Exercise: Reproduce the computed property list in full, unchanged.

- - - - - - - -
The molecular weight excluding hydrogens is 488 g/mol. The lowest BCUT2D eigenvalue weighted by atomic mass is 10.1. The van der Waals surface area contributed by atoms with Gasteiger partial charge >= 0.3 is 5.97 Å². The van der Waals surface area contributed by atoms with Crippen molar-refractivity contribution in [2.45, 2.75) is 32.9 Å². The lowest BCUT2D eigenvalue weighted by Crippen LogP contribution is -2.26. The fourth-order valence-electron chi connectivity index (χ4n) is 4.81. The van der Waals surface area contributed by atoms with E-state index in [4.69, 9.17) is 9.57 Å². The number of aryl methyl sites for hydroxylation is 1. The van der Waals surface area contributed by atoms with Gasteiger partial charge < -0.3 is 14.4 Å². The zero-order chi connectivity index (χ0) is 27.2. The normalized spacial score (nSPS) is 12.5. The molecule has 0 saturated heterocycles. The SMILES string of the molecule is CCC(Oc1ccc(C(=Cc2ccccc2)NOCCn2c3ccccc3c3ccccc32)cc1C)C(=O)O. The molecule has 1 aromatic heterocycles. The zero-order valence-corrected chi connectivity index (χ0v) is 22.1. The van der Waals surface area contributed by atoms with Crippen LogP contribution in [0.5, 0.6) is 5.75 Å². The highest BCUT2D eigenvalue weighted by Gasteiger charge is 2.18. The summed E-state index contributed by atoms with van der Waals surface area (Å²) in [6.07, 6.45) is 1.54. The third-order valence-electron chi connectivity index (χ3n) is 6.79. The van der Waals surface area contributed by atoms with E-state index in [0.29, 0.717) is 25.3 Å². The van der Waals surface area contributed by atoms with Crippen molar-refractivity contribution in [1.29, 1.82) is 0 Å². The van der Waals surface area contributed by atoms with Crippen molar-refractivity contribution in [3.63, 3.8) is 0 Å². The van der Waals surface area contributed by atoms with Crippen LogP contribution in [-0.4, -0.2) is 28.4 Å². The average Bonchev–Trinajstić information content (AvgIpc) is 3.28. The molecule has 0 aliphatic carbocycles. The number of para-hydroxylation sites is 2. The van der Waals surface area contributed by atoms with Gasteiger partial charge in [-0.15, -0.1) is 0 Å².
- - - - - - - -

The molecular weight excluding hydrogens is 488 g/mol. The lowest BCUT2D eigenvalue weighted by atomic mass is 10.1. The van der Waals surface area contributed by atoms with Gasteiger partial charge >= 0.3 is 5.97 Å². The van der Waals surface area contributed by atoms with Crippen molar-refractivity contribution in [2.45, 2.75) is 32.9 Å². The lowest BCUT2D eigenvalue weighted by Crippen LogP contribution is -2.26. The fourth-order valence-electron chi connectivity index (χ4n) is 4.81. The van der Waals surface area contributed by atoms with E-state index in [4.69, 9.17) is 9.57 Å². The number of aryl methyl sites for hydroxylation is 1. The van der Waals surface area contributed by atoms with Gasteiger partial charge < -0.3 is 14.4 Å². The zero-order chi connectivity index (χ0) is 27.2. The normalized spacial score (nSPS) is 12.5. The molecule has 0 saturated heterocycles. The SMILES string of the molecule is CCC(Oc1ccc(C(=Cc2ccccc2)NOCCn2c3ccccc3c3ccccc32)cc1C)C(=O)O. The molecule has 1 aromatic heterocycles. The zero-order valence-corrected chi connectivity index (χ0v) is 22.1. The van der Waals surface area contributed by atoms with Crippen LogP contribution in [0.5, 0.6) is 5.75 Å². The highest BCUT2D eigenvalue weighted by Gasteiger charge is 2.18. The summed E-state index contributed by atoms with van der Waals surface area (Å²) in [6.07, 6.45) is 1.54. The third-order valence-electron chi connectivity index (χ3n) is 6.79. The van der Waals surface area contributed by atoms with E-state index in [0.29, 0.717) is 25.3 Å². The van der Waals surface area contributed by atoms with Crippen molar-refractivity contribution in [1.29, 1.82) is 0 Å². The van der Waals surface area contributed by atoms with Crippen molar-refractivity contribution in [3.63, 3.8) is 0 Å². The van der Waals surface area contributed by atoms with Crippen LogP contribution in [-0.4, -0.2) is 28.4 Å². The average Bonchev–Trinajstić information content (AvgIpc) is 3.28. The molecule has 0 aliphatic carbocycles. The number of para-hydroxylation sites is 2. The van der Waals surface area contributed by atoms with Gasteiger partial charge in [-0.15, -0.1) is 0 Å².